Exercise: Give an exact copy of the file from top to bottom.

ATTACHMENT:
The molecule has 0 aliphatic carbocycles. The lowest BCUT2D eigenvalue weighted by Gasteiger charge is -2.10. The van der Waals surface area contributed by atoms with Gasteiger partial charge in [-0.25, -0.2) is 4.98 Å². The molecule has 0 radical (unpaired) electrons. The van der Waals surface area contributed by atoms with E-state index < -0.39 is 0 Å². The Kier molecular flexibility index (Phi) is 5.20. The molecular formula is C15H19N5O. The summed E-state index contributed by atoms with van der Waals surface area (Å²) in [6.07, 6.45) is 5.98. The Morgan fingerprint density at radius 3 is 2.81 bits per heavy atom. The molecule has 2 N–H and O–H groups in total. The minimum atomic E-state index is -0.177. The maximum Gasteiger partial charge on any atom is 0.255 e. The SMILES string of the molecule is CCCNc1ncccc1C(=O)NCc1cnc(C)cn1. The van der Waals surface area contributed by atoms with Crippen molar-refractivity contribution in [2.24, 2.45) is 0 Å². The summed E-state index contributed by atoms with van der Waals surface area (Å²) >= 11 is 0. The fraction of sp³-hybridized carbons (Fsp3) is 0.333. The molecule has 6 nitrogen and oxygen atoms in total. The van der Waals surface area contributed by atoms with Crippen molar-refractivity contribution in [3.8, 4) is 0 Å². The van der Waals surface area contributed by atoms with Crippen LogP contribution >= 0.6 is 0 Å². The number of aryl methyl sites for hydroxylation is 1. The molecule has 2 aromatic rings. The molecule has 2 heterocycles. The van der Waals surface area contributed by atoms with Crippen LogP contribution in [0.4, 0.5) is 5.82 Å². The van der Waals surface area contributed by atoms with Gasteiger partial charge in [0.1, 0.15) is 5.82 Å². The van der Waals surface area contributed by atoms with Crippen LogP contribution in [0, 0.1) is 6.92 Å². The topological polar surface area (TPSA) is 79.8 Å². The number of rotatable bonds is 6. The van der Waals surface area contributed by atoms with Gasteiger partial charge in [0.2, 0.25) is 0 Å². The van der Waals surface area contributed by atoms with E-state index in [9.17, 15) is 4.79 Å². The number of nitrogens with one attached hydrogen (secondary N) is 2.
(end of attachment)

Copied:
The molecule has 0 aliphatic carbocycles. The lowest BCUT2D eigenvalue weighted by Gasteiger charge is -2.10. The van der Waals surface area contributed by atoms with Gasteiger partial charge in [-0.25, -0.2) is 4.98 Å². The molecule has 0 radical (unpaired) electrons. The van der Waals surface area contributed by atoms with E-state index < -0.39 is 0 Å². The Kier molecular flexibility index (Phi) is 5.20. The molecular formula is C15H19N5O. The summed E-state index contributed by atoms with van der Waals surface area (Å²) in [6.07, 6.45) is 5.98. The Morgan fingerprint density at radius 3 is 2.81 bits per heavy atom. The molecule has 2 N–H and O–H groups in total. The minimum atomic E-state index is -0.177. The maximum Gasteiger partial charge on any atom is 0.255 e. The SMILES string of the molecule is CCCNc1ncccc1C(=O)NCc1cnc(C)cn1. The van der Waals surface area contributed by atoms with Crippen molar-refractivity contribution in [2.24, 2.45) is 0 Å². The summed E-state index contributed by atoms with van der Waals surface area (Å²) >= 11 is 0. The fraction of sp³-hybridized carbons (Fsp3) is 0.333. The molecule has 6 nitrogen and oxygen atoms in total. The van der Waals surface area contributed by atoms with Crippen molar-refractivity contribution in [3.8, 4) is 0 Å². The van der Waals surface area contributed by atoms with Crippen LogP contribution >= 0.6 is 0 Å². The number of aryl methyl sites for hydroxylation is 1. The molecule has 2 aromatic rings. The molecule has 2 heterocycles. The van der Waals surface area contributed by atoms with Crippen LogP contribution in [0.4, 0.5) is 5.82 Å². The van der Waals surface area contributed by atoms with Gasteiger partial charge in [0.1, 0.15) is 5.82 Å². The van der Waals surface area contributed by atoms with Crippen LogP contribution in [0, 0.1) is 6.92 Å². The topological polar surface area (TPSA) is 79.8 Å². The number of rotatable bonds is 6. The van der Waals surface area contributed by atoms with Gasteiger partial charge in [0.2, 0.25) is 0 Å². The van der Waals surface area contributed by atoms with E-state index in [9.17, 15) is 4.79 Å². The number of nitrogens with one attached hydrogen (secondary N) is 2.